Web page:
Connecticut laws/regulations; Background;

OLR Research Report

June 18, 2012




By: James Orlando, Associate Analyst

You asked about Connecticut law related to cottage food.


“Cottage foods” are foods that people prepare in their home kitchens and then sell. Connecticut does not generally allow the sale of cottage foods. State law generally requires all food for sale to be prepared in commercial kitchens, with limited exceptions. The exceptions include (1) certain foods sold at residential farms, including jams, jellies, preserves, maple syrup, and acidified food products (such as pickles, salsa, and hot sauce) and (2) food sold at a bake sale or similar event by someone not regularly engaged in selling food.


Connecticut law generally prohibits the sale of home-made food. The Connecticut Food, Drug, and Cosmetic Act prohibits the sale of adulterated food (CGS 21a-93). It considers any food adulterated if, among other things, it has been produced, prepared, packed, or held under unsanitary conditions where it may have become contaminated with filth or been rendered diseased, unwholesome, or injurious to health (CGS 21a-101). Implementing regulations establishing sanitary standards prohibit operating a food establishment in any room or area used for residential purposes (Conn. Agencies Reg. 21a-101-3(f)(3)).

Regulations generally require all food products to have been prepared in a commercial food processing establishment. But the director of the Department of Consumer Protection's (DCP) Division of Food and Standards may permit food production in other places that he deems satisfactory and which comply with applicable state and local laws and regulations (Conn. Agencies Reg. 21a-101-7(h)).

The Public Health Code sets sanitary standards for food service establishments. The code prohibits operations connected with a food service establishment from being conducted in a room used as living or sleeping quarters (Conn. Agencies Reg. 19-13-B40(j), 19-13-B42(q), and 19-13-B49(q)).


Foods Prepared at Residential Farms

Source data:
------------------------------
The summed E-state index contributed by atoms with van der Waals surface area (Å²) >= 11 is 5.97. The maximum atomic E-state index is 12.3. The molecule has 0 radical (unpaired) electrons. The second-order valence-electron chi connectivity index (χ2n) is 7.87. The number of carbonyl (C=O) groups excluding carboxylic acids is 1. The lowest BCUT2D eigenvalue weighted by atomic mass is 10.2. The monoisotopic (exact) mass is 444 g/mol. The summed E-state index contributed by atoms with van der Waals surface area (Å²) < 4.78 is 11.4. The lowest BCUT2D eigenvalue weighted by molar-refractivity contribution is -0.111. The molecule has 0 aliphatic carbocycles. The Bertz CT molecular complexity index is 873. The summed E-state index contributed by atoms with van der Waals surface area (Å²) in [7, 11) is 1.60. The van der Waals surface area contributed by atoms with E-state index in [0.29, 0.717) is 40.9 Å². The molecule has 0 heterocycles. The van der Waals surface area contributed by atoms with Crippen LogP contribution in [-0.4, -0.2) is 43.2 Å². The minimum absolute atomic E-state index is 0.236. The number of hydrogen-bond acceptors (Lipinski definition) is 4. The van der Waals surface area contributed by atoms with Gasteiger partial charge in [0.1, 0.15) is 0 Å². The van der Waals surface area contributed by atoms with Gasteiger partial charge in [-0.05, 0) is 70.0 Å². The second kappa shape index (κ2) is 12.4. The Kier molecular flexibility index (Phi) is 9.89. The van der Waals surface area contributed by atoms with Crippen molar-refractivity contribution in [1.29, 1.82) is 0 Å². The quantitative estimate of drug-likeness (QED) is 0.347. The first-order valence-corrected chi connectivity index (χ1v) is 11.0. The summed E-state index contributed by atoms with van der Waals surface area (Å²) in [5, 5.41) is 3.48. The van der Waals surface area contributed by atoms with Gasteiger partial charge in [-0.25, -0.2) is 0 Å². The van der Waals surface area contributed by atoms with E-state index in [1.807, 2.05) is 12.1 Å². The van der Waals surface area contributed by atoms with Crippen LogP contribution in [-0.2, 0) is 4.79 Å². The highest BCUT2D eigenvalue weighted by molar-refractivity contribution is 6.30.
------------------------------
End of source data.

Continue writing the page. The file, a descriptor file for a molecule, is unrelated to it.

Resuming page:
Jams, Jellies, Preserves, and Acidified Foods. Under certain conditions, the law allows the sale of jams, jellies, preserves, and acidified food products on a residential farm. Any such food or food product must bear a label stating that it was not prepared in a government inspected kitchen.

The law applies to food prepared (1) with fruit or vegetables grown on the farm and (2) in a room on the farm that is used as living quarters. The food must also have a pH value of 4.6 or less. Foods prepared and sold in this way are exempt from any state or local agency inspection.

To qualify for this exemption, acidified food products must also meet the following preparation criteria:

1. the farm's water must come from a (a) public water supply system or (b) private well that tests negative for coliform bacteria, but the local health department or Department of Public Heath (DPH) can require retesting if it suspects coliform bacteria contamination;

2. a laboratory performs a pH test of the food product after the product recipe is completed;

3. use of the kitchen where the acidified food is prepared is restricted from non-processing people, pets, children, or any other potential contaminants during preparation; and

4. the food preparer has documentation showing successful completion of an (a) examination on safe food handling techniques administered by an organization approved by DPH for qualified food operators or (b) approved course on safe food processing techniques administered by a DCP-approved organization. Such documentation must be made available to the local health department or DCP upon request.

For purposes of the exemption, acidified food products include pickles, salsa, and hot sauce. They do not include food consisting in whole or part of milk, milk products, eggs, meat, poultry, fish, shellfish, edible crustacean ingredients, or other ingredients, including synthetic ingredients, in a form capable of supporting rapid and progressive growth of infectious or toxigenic microorganisms (CGS 21a-24a).

Maple Syrup. The law also allows the preparation and sale of maple syrup at residential farms in rooms used as living quarters. This activity is exempt from state or local inspection. Each syrup container must have a label indicating that it was not prepared in a government-inspected kitchen (CGS 21a-24b).

Bake Sales or Similar Events

Regulations adopted under the Food, Drug, and Cosmetic Act cannot prohibit the sale of food at a noncommercial function like an educational, religious, political, or charitable organization's bake sale or pot luck supper. For this purpose, a “noncommercial function” is one in which the food is sold by someone who is not regularly engaged in selling food. The seller must keep the food under the temperature, pH, and water activity levels that will inhibit the rapid and progressive growth of infectious or toxigenic microorganisms (CGS 21a-115).